It never feels quite right for an officer to write about councillors. It is a pity members themselves do not take up the pen more often. The Audit Commission wrote powerfully about councillors a decade ago in its report, We can't go on meeting like this. But, in truth, little changed.
Political restructuring means changes to councillors' roles are unavoidable. The latest commission publication, To whom much is given, explores the consequences
In many ways, executive members have the most obvious future - they need to be clear about their responsibilities, their links with the community and the media, and with the scrutiny function. Whether the executive and scrutiny functions will draw officer support from a common pool or establish dedicated support teams is a key local choice, as is the redefinition of the council's scheme of delegation.
A companion paper from the Audit Commission, May you live in interesting times, explores questions about the consequences of political restructuring for officers.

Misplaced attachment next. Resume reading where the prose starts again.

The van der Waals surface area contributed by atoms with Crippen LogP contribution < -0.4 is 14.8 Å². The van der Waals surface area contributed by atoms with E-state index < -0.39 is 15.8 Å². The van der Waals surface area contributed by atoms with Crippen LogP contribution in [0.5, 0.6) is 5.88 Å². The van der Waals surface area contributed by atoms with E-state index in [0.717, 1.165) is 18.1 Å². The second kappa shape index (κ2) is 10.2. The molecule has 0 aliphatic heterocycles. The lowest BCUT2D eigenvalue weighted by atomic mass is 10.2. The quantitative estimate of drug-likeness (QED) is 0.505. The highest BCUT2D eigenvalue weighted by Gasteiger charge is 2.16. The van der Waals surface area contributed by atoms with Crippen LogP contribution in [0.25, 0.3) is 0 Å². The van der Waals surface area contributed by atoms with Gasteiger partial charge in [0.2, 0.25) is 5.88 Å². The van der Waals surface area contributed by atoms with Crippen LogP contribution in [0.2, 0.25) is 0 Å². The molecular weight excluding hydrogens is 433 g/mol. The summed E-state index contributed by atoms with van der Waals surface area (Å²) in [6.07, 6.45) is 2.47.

Councillors on scrutiny panels may feel they have lost out, but the power of this function should not be underestimated. Members have new freedoms to escape the treadmill of the traditional committee agenda, as they are able to select their own investigative agenda, receiving evidence raw from the community rather than packaged into reports by officers.
But such job descriptions are only part of the story. When local government works well, it usually has a constructive culture in which integrity, openness and inclusivity prevail. Officers frequently complain about bullying, intimidating councillors, as do other councillors. Political restructuring creates a new moment for councils to engage in candid discussions to review their cultures.
Making a success of the arrangements will depend on councillors' abilities to use a repertoire of styles. Party differences are fundamentally important to democratic choice, but all councillors have a common interest in the reputation of local government. Interpersonal spats can lead to the mutually assured destruction of a council's reputation in the eyes of the community.
The role of the independent element on the Standards Committee could prove crucial. We know very little about these players, but they could make the Standards Committee an engine of integrity, relentlessly reviewing and promoting the council's standards.
Change is always disturbing. Some councillors will hesitate to relinquish known ways of working. Training, engagement with other councils and openness to the community will help speed up change. Perhaps it will not be long before we hear from councillors about the successes they are achieving on behalf of their communities.
Consultant and author